Summer of Soul
“It smelled like Afro Sheen and chicken,” says Musa Jackson of The Harlem Culture Festival, a weekly series of six concerts put on in Harlem’s Mt. Morris Park during the summer of 1969. Jackson attended when he was a kid, earning his first romantic crush in the process. I laughed at his amazing description, mentally deeming it almost too Black to be uttered in polite company. But in the spectacular, Sundance award-winning documentary, “Summer of Soul,” polite company is nowhere to be found. Instead, Black folks are amongst our own, so the guard is down, the joy is infectious and the chatter is barbershop-level unfiltered. To paraphrase Jackson, this film is “like a Black barbecue.” Working the grill, and not letting anyone else touch it, is musician and music lover, Ahmir “Questlove” Thompson making his directorial debut. Not only does he give us a concert film, we get a history lesson, too.
The concert footage is courtesy of Hal Tulchin, a television director who documented all six concerts in the hopes of putting it out for public consumption. Despite the Harlem Culture Festival having a major backer in Maxwell House coffee, and an incredible array of Black and brown talent, only two hours of footage saw the light of day on WNEW Channel 5 in New York City. There was just no interest in a concert that was “too Black,” especially during the summer of that much hyped music festival 100 miles north of Harlem. They made a movie out of that one a year later. Meanwhile, 40 hours of this film’s subject faded into obscurity.
Thankfully, Tulchin kept all 47 of the reels he shot in his basement. Almost 50 years later, it was retrieved, cleaned up, and edited to serve as the backbone of “Summer of Soul.” The clips are chosen carefully, not just for the familiarity of the performers but also as context for the backstory Thompson wants to tell. He sets the stage both musically and historically, beginning with the main purpose for the Harlem Culture Festival. Through news and interview footage, we’re reminded of the assassinations of both Kennedys, Malcolm X, and Dr. Martin Luther King, Jr., the last of which set off riots in Newark, Detroit, Atlanta, and Watts in 1968. The next year, to commemorate the anniversary of Dr. King’s death, the Harlem Culture Festival was created.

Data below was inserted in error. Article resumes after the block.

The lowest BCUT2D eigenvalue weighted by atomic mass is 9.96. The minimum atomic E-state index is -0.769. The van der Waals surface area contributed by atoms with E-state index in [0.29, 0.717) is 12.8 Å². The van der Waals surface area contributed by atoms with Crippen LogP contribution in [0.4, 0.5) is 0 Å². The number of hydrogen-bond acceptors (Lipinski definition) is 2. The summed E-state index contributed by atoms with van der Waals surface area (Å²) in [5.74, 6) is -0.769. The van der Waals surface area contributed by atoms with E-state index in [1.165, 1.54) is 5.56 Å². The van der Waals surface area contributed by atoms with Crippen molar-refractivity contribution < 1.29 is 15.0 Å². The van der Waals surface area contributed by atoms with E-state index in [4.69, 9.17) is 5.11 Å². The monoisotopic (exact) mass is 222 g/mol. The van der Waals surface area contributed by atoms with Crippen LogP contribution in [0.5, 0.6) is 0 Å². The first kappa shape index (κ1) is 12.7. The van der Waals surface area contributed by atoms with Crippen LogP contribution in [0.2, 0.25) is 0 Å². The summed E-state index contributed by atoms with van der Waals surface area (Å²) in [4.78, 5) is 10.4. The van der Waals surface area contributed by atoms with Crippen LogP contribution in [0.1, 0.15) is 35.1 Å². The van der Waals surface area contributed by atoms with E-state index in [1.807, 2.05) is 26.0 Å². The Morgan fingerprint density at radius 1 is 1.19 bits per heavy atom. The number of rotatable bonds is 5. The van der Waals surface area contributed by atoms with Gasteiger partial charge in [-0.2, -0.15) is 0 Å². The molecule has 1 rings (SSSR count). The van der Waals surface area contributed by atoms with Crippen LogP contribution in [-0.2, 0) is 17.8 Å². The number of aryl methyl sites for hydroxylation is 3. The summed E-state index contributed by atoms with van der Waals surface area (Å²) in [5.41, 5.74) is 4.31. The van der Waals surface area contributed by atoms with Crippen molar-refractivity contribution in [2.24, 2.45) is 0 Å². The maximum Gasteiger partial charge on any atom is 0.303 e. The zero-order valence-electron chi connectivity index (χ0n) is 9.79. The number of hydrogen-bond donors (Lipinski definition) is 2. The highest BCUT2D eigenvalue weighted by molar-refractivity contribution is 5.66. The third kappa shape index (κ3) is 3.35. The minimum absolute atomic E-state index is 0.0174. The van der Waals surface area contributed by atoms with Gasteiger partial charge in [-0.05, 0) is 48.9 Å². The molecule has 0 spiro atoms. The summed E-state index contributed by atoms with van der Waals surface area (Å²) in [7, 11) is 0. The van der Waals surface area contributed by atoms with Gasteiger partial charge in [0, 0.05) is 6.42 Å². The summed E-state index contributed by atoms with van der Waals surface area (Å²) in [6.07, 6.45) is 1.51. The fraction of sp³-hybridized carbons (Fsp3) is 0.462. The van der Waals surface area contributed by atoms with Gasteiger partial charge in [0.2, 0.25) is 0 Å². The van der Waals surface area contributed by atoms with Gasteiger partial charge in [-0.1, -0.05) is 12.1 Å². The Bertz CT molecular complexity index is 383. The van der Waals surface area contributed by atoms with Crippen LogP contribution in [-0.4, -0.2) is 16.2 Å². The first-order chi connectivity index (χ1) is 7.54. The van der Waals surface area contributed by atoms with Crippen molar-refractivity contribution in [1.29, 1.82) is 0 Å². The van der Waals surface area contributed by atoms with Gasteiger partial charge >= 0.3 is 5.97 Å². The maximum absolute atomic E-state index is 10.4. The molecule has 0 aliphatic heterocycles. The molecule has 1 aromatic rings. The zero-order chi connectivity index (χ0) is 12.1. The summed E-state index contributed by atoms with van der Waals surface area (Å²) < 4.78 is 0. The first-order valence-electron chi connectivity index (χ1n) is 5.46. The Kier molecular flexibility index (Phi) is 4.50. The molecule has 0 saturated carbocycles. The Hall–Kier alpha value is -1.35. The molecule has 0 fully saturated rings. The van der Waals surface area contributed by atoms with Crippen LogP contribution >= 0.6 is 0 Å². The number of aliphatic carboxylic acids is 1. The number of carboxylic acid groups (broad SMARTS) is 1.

This explanation made me think of the 1973 concert film, “Wattstax.” In the opening scene, Richard Pryor calls the concert a commemoration of the Watts Uprising. “For over six hours the audience heard, felt, sang, danced and shouted the living word in a soulful expression of the Black Experience,” he tells us. That notion is in such perfect sync with “Summer of Soul”’s tone, timbre, and beats that a double feature should be mandatory viewing. Ironically, “Wattstax” was dubbed “the Black Woodstock” simply because nobody outside of New York had heard of the Harlem Culture Festival. Both films share the Staple Singers and a very young Rev. Jesse Jackson, and contain interviews with people who lived in the neighborhood at the time. Even though Thompson interviewed his subjects in a contemporary timeframe, so little has changed in the struggle that they may as well have been talking to him in 1969.
Our onscreen emcee is Tony Lawrence, a lounge singer and radio DJ with a smooth voice and even smoother threads. The montage of his outfits is a high point, as are the introductions he delivers with two parts morning show brio and one part “quiet storm” smoothness. He refers to then-mayor of New York City, John Lindsay, as “our blue-eyed soul brother,” giving the film time to inform us just how popular Lindsay was with Black and brown voters. One talking head points out just how comfortable Lindsay was around his non-White constituents, and a clip shows him walking in Harlem during the anniversary of MLK’s death. Lindsay does draw the line when Lawrence asks him to sing, because he knew just how outranked he was by the talent.